Hermine Caused Massive Sewage Discharge in Fla.

     (CN) – In a revelation that could damage Florida’s booming tourism industry, several cities in the Tampa Bay area report more than 200 million gallons of sewage was dumped into area waterways in the days after Hurricane Hermine.
     Heavy rains from the hurricane overwhelmed the area’s water plants, resulting in the dumping of partially-treated and raw sewage. The outflow of sewage shut down some beaches in the days after the hurricane and some environmentalists claim the discharges may have caused the death of several birds.
     St. Petersburg discharged the most sewage, according to water reports sent to Florida’s Department of Environmental Protection. St. Petersburg officials said the city discharged water for 10 days after the storm.
     The city earlier estimated 70 million gallons was discharged into Tampa Bay. A report released Wednesday revealed another 58 million gallons — mostly treated was discharged in another location.
     Under heavy criticism in the days after the storm, Mayor Rick Kriseman has pledged to use $58 million in St. Petersburg’s budget to solve the wastewater woes.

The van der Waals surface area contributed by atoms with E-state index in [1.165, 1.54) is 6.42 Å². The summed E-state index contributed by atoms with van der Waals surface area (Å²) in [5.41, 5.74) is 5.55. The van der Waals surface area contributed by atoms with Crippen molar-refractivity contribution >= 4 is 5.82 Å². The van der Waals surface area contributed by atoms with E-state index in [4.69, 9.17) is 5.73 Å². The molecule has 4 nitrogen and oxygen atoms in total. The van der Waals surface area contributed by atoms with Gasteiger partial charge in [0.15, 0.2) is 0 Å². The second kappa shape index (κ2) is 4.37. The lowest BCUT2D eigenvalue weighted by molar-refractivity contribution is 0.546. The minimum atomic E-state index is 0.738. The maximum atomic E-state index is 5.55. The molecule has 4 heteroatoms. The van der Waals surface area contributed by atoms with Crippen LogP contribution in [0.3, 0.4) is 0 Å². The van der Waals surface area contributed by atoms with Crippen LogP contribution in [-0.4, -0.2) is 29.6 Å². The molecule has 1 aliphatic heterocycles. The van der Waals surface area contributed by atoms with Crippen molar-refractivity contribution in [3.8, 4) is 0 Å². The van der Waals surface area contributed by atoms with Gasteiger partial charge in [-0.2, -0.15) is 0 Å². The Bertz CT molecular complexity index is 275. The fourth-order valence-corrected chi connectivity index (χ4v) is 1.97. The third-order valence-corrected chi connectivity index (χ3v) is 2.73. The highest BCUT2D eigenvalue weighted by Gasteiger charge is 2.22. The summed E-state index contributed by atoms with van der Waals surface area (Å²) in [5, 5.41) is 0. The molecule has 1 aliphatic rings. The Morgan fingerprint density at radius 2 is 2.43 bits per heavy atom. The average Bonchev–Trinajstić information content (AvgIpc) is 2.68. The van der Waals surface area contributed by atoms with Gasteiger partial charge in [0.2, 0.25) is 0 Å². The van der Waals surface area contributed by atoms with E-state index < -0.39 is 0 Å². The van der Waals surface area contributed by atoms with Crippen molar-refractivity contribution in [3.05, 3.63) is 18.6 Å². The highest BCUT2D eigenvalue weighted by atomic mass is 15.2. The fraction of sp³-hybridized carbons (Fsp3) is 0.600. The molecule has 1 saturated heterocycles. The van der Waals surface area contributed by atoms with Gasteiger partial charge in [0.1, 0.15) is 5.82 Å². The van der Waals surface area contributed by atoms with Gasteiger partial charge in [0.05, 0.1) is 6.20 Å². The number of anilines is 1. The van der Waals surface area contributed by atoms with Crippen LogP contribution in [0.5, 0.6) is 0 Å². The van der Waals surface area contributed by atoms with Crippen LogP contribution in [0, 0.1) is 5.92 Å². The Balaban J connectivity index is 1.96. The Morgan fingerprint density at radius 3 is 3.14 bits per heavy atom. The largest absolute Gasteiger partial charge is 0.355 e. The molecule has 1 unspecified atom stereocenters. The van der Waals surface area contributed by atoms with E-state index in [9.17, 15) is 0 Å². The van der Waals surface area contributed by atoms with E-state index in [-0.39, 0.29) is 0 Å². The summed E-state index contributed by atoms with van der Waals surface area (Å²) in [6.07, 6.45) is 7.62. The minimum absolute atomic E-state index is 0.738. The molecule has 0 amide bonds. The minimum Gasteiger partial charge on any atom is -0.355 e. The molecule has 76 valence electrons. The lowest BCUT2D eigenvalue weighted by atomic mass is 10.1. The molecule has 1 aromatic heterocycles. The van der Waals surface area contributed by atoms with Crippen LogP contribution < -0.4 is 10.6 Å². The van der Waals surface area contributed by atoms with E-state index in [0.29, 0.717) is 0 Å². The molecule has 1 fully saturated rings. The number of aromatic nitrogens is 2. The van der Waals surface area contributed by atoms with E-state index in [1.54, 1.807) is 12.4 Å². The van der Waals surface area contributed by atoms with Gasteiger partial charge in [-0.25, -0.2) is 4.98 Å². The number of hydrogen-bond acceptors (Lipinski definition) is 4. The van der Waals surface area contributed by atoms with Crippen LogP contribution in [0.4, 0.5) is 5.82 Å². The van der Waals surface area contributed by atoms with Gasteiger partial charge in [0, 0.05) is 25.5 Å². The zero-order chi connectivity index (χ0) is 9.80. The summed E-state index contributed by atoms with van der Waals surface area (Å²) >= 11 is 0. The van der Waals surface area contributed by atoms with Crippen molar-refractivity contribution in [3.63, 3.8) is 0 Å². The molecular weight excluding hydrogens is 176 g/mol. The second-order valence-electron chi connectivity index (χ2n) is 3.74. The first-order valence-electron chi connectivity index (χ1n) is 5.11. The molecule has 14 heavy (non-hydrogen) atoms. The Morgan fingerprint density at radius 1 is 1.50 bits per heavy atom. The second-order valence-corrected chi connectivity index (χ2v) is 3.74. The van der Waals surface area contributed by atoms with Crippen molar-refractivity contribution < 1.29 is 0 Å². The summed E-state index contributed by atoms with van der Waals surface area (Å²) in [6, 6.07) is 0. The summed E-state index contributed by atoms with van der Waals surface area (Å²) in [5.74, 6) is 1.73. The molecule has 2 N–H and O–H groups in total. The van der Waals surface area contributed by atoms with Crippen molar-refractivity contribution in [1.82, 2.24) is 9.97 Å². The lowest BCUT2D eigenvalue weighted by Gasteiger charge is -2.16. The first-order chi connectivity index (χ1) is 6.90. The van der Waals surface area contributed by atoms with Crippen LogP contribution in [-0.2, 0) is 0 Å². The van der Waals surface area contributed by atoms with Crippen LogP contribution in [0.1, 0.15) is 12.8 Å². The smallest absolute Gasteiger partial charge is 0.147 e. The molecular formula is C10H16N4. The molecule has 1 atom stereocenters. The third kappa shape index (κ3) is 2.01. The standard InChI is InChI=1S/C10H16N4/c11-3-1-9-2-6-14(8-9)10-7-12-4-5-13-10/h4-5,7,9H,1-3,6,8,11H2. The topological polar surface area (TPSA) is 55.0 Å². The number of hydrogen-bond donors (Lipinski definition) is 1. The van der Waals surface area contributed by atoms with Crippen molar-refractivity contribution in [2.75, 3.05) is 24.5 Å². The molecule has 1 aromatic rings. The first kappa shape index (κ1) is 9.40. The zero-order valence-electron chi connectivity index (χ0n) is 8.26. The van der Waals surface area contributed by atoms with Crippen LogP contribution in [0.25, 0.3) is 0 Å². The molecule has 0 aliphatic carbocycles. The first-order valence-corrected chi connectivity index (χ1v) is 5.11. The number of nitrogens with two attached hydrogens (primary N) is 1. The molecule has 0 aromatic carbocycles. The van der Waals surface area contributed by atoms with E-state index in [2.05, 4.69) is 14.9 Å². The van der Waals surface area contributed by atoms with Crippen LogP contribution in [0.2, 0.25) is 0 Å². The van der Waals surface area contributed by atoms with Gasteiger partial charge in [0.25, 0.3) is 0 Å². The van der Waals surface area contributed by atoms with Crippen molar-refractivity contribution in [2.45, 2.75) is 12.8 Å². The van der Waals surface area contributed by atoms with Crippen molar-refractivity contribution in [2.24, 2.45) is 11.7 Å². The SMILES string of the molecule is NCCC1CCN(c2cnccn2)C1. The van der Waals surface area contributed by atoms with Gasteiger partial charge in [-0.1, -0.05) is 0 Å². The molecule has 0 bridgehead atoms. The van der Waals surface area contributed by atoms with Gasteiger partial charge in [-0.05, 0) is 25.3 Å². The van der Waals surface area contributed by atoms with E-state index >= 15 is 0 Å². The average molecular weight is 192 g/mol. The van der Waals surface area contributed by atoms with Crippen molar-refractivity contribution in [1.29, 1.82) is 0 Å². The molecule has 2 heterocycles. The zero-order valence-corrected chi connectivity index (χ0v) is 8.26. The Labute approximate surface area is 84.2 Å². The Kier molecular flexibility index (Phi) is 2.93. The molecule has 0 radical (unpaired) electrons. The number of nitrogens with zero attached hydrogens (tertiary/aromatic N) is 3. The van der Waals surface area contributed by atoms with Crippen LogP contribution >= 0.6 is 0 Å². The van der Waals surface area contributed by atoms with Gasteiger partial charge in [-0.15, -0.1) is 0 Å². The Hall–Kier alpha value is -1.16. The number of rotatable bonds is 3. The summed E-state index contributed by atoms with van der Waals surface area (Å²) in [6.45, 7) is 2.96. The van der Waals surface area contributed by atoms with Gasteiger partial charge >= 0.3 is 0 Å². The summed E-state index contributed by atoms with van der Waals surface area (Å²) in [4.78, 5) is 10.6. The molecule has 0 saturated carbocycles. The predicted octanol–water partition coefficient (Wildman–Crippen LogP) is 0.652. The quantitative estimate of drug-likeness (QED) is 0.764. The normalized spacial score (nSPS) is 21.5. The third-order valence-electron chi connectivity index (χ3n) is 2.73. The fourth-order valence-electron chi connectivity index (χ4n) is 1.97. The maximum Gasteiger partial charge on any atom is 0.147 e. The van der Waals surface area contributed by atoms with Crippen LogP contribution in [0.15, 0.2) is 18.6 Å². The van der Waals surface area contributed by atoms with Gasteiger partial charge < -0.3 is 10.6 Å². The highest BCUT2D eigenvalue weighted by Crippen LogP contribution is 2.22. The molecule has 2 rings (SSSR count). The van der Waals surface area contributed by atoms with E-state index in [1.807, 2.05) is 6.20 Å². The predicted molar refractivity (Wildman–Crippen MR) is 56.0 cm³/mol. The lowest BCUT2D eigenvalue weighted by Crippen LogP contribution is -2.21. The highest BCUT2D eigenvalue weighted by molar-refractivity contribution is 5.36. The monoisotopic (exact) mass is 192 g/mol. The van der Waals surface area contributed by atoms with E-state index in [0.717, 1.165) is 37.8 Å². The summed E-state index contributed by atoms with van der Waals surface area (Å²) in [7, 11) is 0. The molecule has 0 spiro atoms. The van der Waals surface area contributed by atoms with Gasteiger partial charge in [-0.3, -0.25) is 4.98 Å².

“The real issue here is those leaky sewer pipes,” said St. Petersburg mayoral spokesman Benjamin Kirby. “This is an infrastructure problem we inherited.”
     More than 23 inches of rain fell in August before the storm, which added another 14 inches. St. Petersburg typically receives about 55 inches of rain over the course of an entire year.
     “The work has already begun,” Kirby said of fixing the pipes. “It’s going to take a little time to fix it.”
     He added: “Nobody is madder about it than the mayor.”
     In a YouTube video, Mayor Kriseman addressed the issue and pointed to climate change factoring in the problem.
     “Climate change has arrived,” he said. “This is what it look like.”
     In addition, some beachgoers have witnessed black skimmer birds flopping around on the beach and dying. As their name suggests, black skimmers “skim” the surface of the water with their lower bill, hoping to catch small fish.
     Since mid-August, the Florida Fish and Wildlife Conservation Commission has received reports of “distressed” black skimmers in the affected areas.
     “We have sent samples to the UGA College of Veterinarian Medicine SE Cooperative Wildlife Disease Study for necropsy and diagnostic testing,” said spokeswoman Susan Smith. “The results from their testing, and additional testing being conducted by FWRI, are still pending.”
     The revelation has the potential to damage Florida’s booming tourism industry. In the first quarter of 2016, over 29 million people visited the state, including a record number of tourists coming to the Tampa Bay area.

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